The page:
When our civilization did indeed collapse – when the Goths tore the gates of Rome from its hinges and mobs of tattooed warriors raped and pillaged their way across what had formerly been the civilized world...And so on. How convenient.
Indeed the rest of Harris paragraph is about knowledge - what knowledge we'd need and how to separate Yahweh from Shiva. How would we "know" which one is "correct"? No way for us to tell. And for the purpose of humanity's survival in that hypothetical, unnecessary.
Which brings me back to Hitchen's use of Harris' hypothetical. It's in the chapter of God is not Great devoted to the "argument by design" explanation of the existence of God. Hitchens is making the point that when taking an honest look at science:
...all this will be further clarified if we are modest and patient enough to understand the building blocks of nature and the lowly stamp of our origins. No divine plan, let alone angelic intervention, is required. Everything works without that assumption.[Italics in original.]And yet Jerry misuses it to muse on about the "truth" of Mary's virgin birth. Had he done his homework and wanted to challenge Hitchens on the "truth" of Mary's virgin birth Jerry Bowyer could have done after this paragraph in God is Not Great (page 23, for those of you keeping score):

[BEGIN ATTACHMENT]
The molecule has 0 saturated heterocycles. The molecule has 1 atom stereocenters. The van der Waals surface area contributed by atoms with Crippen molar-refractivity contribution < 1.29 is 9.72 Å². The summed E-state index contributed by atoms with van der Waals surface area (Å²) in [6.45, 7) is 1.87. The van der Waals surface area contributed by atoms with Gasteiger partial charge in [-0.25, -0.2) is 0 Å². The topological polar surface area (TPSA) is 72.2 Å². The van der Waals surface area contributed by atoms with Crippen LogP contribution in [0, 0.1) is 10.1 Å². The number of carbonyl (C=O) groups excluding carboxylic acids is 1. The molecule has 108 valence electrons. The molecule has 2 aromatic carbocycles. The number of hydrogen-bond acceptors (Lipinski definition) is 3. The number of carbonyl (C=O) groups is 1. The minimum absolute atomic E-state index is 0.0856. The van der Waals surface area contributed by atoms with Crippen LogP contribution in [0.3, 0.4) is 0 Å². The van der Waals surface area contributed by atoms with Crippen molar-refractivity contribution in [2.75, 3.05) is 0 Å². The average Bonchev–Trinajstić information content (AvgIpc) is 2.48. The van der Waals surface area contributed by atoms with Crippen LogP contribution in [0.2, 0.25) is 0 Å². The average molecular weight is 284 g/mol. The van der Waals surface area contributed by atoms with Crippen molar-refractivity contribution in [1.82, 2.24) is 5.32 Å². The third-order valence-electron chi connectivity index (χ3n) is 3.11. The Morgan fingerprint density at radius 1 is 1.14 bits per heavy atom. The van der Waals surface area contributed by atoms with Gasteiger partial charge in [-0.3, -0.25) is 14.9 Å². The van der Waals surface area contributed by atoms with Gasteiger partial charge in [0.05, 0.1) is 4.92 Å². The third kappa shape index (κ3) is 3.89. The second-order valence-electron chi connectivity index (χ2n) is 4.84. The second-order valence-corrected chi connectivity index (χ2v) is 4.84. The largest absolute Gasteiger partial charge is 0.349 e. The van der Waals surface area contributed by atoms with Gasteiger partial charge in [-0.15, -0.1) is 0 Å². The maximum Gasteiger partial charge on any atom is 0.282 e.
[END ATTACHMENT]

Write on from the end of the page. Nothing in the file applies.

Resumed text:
Now the birth of Jesus Christ was in this wise. When his mother, Mary, was espoused to Joseph, before they came together she was found with child of the Holy Ghost." Yes, and the Greek demigod Perseus was born when the god Jupiter visited the virgin Danaë as a shower of gold and got her with child. The god Buddha was born through an opening in his mother's flank. Catlicus the serpent-skirted caught a little ball of feathers from the sky and hid it in her bosom, and the Aztec god Huitzilopochtli was thus conceived. The virgin Nana took a pomegranate from the tree watered by the blood of the slain Agdestris, and laid it in her bosom, and gave birth to the god Attis. The virgin daughter of a Mongol king awoke one night and found herself bathed in a great light, which caused her to give birth to Genghis Khan. Krishna was born of the virgin Devaka. Horus was born of the virgin Isis. Mercury was born of the virgin Maia. Romulus was born of the virgin Rhea Sylvia. For some reason, many religions force themselves to think of the birth canal as a one-way street, and even the Koran treats the Virgin Mary with reverence. However, this made no difference during the Crusades, when a papal army set out to recapture Bethlehem and Jerusalem from the Muslims, incidentally destroying many Jewish communities and sacking heretical Christian Byzantium along the way, and inflicted a massacre in the narrow streets of Jerusalem, where, according to the hysterical and gleeful chroniclers, the spilled blood reached up to the bridles of the horses.Compare that to Jerry's argument about the status of women in Western Civlization:
If Jesus was God and Mary bore Jesus, then Mary must be the ‘theotokos’, the God-bearer. Thus began something that changed the view of women in the Western world, elevating them to previously unheard heights. First Mary, and then by extension all virtuous women. A thousand years after Mary bore Jesus into Palestine, she bore Chivalry into Europe.That would be the same Chivalrous Europe that destroyed many Jewish communities and sacked Christian Byzantium during the Crusades.